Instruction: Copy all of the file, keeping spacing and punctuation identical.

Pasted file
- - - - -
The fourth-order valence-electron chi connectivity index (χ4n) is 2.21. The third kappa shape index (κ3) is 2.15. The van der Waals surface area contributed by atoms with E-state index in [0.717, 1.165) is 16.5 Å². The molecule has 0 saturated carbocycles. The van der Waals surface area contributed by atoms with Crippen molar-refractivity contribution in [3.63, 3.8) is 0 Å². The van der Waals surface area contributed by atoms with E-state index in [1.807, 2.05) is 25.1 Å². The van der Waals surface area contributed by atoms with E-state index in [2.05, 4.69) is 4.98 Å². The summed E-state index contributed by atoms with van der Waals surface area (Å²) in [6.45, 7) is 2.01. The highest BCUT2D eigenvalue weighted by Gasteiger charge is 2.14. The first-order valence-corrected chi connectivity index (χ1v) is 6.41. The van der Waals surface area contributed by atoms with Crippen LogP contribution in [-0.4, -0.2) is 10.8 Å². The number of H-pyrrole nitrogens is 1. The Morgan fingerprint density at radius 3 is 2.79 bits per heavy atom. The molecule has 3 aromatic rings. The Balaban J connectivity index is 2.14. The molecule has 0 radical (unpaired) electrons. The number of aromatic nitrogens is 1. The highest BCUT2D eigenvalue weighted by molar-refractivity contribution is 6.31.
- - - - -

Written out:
The fourth-order valence-electron chi connectivity index (χ4n) is 2.21. The third kappa shape index (κ3) is 2.15. The van der Waals surface area contributed by atoms with E-state index in [0.717, 1.165) is 16.5 Å². The molecule has 0 saturated carbocycles. The van der Waals surface area contributed by atoms with Crippen molar-refractivity contribution in [3.63, 3.8) is 0 Å². The van der Waals surface area contributed by atoms with E-state index in [1.807, 2.05) is 25.1 Å². The van der Waals surface area contributed by atoms with E-state index in [2.05, 4.69) is 4.98 Å². The summed E-state index contributed by atoms with van der Waals surface area (Å²) in [6.45, 7) is 2.01. The highest BCUT2D eigenvalue weighted by Gasteiger charge is 2.14. The first-order valence-corrected chi connectivity index (χ1v) is 6.41. The van der Waals surface area contributed by atoms with Crippen LogP contribution in [-0.4, -0.2) is 10.8 Å². The number of H-pyrrole nitrogens is 1. The Morgan fingerprint density at radius 3 is 2.79 bits per heavy atom. The molecule has 3 aromatic rings. The Balaban J connectivity index is 2.14. The molecule has 0 radical (unpaired) electrons. The number of aromatic nitrogens is 1. The highest BCUT2D eigenvalue weighted by molar-refractivity contribution is 6.31.